Thursday, July 12, 2007

Film review: Molière

Originally published in Total Spec magazine, June 2007

The 17th century French literary biopic – now there’s a genre guaranteed to keep da kidz away. Particularly when the hero has the kind of bitter, scrunched up face more suited to a League of Gentleman character than to the flowing Byron hair that pours from his head and the flouncy Russell Branded garb he prances around in.

Molière storms grumpily through a field of flowersIn order to shoehorn this film into existence, writers Laurent Tirard (who also directs) and Grégoire Vigneron have conveniently located a hiatus in the biographies of France’s most feted playwright when he disappeared for several months – disputed by some academics, but hey, fuck them. This gap also coincides with the beginnings of Molière's greatness. Perfect! This gives them the chance to do some Shakespeare in Love-style theorising along the lines of the question: what if Molière's plays were based on his own experiences? And so the playwright finds himself planted right at the centre of a series of events resembling one of his own plays.

We begin with both the success and frustration of Jean-Baptiste Poquelin (Romain Duris), aka Molière. The playwright is famous and loved, but dreams of elevating his art to a higher level. How to escape the typecasting rut? As he struggles with writer’s block, and before we’ve really found our footing, we’re plonked back to 13 years earlier - and it’s here we stay for almost all of the film. An audience are cracking up at a performance by the young Molière, but for all the wrong reasons – his ponderous tragedian is bloody awful. When a pair of bailiffs turn up, Molière gets the crowd on side with a display of artful buffoonery. Unfortunately, he also gets chucked in a debtors prison. He’s fished out by eccentric but loaded aristocrat Monsieur Jourdain (Fabrice Luchini), who's attempting to woo local sharp-tongued diva Célimène, a sort of cruel, ginger Lauren Laverne for the 1600s - and behind his beautiful wife’s back. Bungling Jourdain promises to pay off Molière's debts if the writer helps him stage a play, designed to dazzle Célimène with its brilliance. Molière, disguised as an inept priest called Tartuffe, stays at the mansion and, as he falls for Madame Jourdain, finds himself embroiled in the kind of farce he would end up writing…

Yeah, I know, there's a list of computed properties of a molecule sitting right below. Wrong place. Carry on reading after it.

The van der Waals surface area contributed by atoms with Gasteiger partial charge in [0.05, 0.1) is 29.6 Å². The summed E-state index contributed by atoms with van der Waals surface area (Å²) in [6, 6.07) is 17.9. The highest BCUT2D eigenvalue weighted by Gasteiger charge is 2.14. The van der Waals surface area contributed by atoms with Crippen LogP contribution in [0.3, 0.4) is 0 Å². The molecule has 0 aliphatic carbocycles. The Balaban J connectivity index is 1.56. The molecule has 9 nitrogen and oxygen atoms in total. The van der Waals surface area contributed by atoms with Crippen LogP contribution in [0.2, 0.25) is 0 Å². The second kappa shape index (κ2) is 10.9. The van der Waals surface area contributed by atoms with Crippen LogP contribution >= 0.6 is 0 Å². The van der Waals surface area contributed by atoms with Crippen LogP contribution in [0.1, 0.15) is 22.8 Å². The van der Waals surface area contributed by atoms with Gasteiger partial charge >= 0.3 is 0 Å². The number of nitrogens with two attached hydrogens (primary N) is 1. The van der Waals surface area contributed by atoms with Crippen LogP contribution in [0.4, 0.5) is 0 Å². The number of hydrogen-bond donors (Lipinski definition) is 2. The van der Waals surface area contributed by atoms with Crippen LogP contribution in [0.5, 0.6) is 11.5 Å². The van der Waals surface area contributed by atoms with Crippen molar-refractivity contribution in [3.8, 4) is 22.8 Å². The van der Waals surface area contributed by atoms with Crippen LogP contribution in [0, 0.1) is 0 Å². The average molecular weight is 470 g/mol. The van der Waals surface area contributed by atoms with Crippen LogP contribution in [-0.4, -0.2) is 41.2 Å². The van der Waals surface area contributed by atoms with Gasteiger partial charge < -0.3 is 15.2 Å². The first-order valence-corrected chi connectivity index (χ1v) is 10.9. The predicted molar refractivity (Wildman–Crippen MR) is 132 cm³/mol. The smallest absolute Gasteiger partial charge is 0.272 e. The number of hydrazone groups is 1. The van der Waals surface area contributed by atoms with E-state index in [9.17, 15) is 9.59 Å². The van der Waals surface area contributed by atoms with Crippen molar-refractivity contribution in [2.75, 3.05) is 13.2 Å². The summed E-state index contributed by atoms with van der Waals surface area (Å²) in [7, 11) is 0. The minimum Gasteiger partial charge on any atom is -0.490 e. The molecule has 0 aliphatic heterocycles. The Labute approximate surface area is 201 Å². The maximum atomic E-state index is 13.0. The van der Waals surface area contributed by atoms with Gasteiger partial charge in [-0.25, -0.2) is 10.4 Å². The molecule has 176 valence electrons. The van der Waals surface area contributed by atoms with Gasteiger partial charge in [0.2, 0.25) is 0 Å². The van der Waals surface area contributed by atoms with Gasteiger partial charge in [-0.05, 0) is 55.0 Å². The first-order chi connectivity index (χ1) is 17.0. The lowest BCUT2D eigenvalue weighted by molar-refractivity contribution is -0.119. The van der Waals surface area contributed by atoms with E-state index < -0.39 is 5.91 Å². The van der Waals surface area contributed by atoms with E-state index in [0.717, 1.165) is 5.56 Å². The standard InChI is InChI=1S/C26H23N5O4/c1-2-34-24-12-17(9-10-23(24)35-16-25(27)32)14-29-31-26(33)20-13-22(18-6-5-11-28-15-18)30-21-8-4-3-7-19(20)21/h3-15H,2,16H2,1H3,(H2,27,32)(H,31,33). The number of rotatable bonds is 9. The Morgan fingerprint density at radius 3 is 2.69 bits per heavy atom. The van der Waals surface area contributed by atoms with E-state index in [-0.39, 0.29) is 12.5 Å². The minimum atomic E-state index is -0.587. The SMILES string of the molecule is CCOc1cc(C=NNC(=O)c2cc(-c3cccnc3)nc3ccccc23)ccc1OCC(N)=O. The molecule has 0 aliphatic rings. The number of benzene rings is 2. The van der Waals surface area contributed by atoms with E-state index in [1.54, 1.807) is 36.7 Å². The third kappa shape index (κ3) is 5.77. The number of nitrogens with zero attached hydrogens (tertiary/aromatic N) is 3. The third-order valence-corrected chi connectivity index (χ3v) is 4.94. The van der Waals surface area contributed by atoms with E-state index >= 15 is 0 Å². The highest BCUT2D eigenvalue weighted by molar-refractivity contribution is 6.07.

The humour all sounds quite dated – all cuckolds, pratfalls and dowry-chasing scoundrels – but when it comes to laugh-out-loud moments, Molière actually succeeds in bringing home the comedy bacon. It's not always quite as funny as it thinks it is, with Duris's clowning missing the mark at times, but pitch-perfect performances from the cuckold and the cad (the toothy Luchini and a devious Edouard Baer) save it from its surfeit of slapstick and sentimentality. There are a few good moments of pathos, most memorably Jourdain's physical fall as he discovers that his wife has cheated on him; a heartbreaking minute that lifts him from the status of bumbling fool to the level of real human being.

Overall, however, the film's general notion – that Molière's experiences in the Jourdain household show him how to elevate his writing from mere silliness to a new comedy of human suffering – doesn't quite work, because the events we see acted out are mainly farce and don't plumb the depths of profundity.

Too many laughs, then? That was probably the last thing you were expecting from a 17th century French literary biopic.

No comments: